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Comments

  1. Jon.in.Chico

    Way back in 1970, I and a buddy would put on our ROTC fatigues and hitch-hike from Hammond, LA, to Memphis on a weekend, just to see if we could and who would pick us up in the fatigues … one night on the way back a guy in a GS Convertible on his way to New Orleans picked us up … in a few minutes he was cruising a steady 100mph … I didn’t mind the speed but it changed my concept of Buick cars … they were no longer “your daddy’s car” like the Olds commercial said …

    Like 11
  2. gbvette62

    This is one of those situations where rare, doesn’t necessarily mean more desirable. There’s nothing wrong with a floor shifted 3 speed, but most buyers and collectors would still buy a 4 speed, or even an automatic instead. Still it’s a nice car, and if you’re planning to drive it, the best thing to do would be swap in a 5 or 6 speed in it anyway, and put the 3 speed on a shelf.

    When I was in high school, a local cop had a black, white interior, 70 GS 455 Stage 1, automatic coupe. That think was fast, I never saw him street race it, but he was a regular on Tuesdays at the local drag strip’s Grudge Night.

    Like 7
    • Jack M.

      There’s enough torque behind that 455, that I don’t think a four speed would be any quicker. GearVendors overdrive would help out on the highway.

      Like 7
    • Evan

      GB, I’ve done some research, and generally speaking, GM’s optional 4-speed was a sub-$100 option in this era. It always seemed like an odd place to cheap out on a powerful muscle car, especially on a fancy Buick.

      OTOH, as Jack points out, there was enough torque so you didn’t really need 4 gears, and at least theoretically, one fewer shift would lead to faster acceleration.

      Like 5
  3. Abi

    What I’m always skeptical about is when sellers of cars with 5 digit odometers claim the “low” miles are original when in fact the odometer rolled over, especially when they offer no documentation at all to back it up.
    Just because a vehicle has been garage kept and babied all its life isn’t proof enough it hasn’t been driven.

    Like 1
  4. Mike K

    The first four speed I ever drove was a GS 455, convertible, but I can’t remember whether it was a 70 or 71. I stalled it a couple times putting it into the service bay, but got it in eventually. The gas station I worked at did service on a used car dealerships cars, and the guy loved old muscle. Nice car, 3 speed or not !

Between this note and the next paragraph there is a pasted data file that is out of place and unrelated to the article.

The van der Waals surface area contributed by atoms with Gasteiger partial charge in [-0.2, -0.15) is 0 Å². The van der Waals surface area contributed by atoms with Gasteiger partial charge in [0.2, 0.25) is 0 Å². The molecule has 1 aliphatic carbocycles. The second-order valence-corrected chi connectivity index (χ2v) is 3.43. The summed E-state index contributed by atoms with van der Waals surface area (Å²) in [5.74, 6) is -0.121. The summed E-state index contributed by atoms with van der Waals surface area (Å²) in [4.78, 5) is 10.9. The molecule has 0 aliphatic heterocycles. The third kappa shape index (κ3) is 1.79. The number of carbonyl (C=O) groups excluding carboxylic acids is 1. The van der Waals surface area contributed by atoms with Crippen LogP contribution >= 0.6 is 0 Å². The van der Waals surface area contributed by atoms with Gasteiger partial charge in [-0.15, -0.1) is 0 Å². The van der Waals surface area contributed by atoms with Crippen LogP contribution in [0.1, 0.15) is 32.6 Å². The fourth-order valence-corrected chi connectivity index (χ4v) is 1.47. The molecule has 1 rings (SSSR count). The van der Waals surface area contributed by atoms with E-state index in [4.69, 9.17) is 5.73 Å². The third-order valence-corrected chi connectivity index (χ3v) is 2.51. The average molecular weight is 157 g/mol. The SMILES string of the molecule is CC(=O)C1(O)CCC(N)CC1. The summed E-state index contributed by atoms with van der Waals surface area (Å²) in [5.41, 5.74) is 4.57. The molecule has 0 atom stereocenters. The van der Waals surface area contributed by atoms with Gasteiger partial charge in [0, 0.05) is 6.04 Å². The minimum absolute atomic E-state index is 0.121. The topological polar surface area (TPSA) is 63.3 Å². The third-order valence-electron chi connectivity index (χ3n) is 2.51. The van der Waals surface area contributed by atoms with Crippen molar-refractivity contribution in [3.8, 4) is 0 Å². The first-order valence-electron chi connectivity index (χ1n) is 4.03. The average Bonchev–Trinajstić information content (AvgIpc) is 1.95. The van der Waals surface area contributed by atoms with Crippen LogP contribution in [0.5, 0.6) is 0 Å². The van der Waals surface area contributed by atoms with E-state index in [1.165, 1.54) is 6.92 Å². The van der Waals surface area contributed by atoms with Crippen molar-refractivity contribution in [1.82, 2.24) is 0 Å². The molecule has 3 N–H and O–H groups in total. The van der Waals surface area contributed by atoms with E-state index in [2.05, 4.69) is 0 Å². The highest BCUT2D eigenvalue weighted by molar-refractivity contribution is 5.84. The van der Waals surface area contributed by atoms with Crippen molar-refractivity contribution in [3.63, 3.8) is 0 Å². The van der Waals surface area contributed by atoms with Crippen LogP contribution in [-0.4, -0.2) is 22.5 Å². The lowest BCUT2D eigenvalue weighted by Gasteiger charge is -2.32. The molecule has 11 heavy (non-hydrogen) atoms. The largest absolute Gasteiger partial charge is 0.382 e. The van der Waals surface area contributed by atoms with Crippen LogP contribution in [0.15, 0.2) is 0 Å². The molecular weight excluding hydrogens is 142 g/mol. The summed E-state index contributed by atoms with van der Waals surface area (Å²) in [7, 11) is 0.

Like 6
  5. Car Nut Tacoma

    Beautiful looking car.

    Like 6
  6. Phil D

    A very nice write-up, Mr. Clarke, with one exception: those aren’t Magnum 500 wheels. Buick (along with Cadillac, Lincoln, and Imperial, off the top of my head) are among the very few American makes that never offered Magnum 500s. The Buick chrome road wheels look very similar to Magnum 500s — especially these, which fit the smaller GM bolt pattern used on compact and mid-sized cars — but the spokes are more narrow and have a slight concave curvature, where the Mag 500 spokes are straight.

    Like 9
  7. Rixx56 Member

    I believe the Stage1 455/auto was the
    quickest American car one could buy
    in 1970… This one should be mine!
    3 spd stick doesn’t bother me abit.
    A convertible w/ac is perfect for me!

    Like 5
  8. Poppy

    I’d like to see a photo of the trim tag. Black over brown/saddle interior smells like a color change to me. Seems like a good value for what it is if the seller can document it.

    Like 3
  9. Ratrod.john

    First of all, the torque on this engine is ridiculous. The 3 speed is definitely a FASTER FACTORY OPTION.
    I had one with factory 3 speed, swapped it for a 4 speed..couldnt wait to put the 3 back in. 4 speed smoked tires through 1st and alot of second.
    The exra yraction and the lack of that extra shift cost me a couple of defeats at the track.

  10. Howie Mueler

    Cash only, and bring a mask. No photos with the top down.

  11. bone

    Is it just my old eyes, or is the ID plate missing on the firewall ?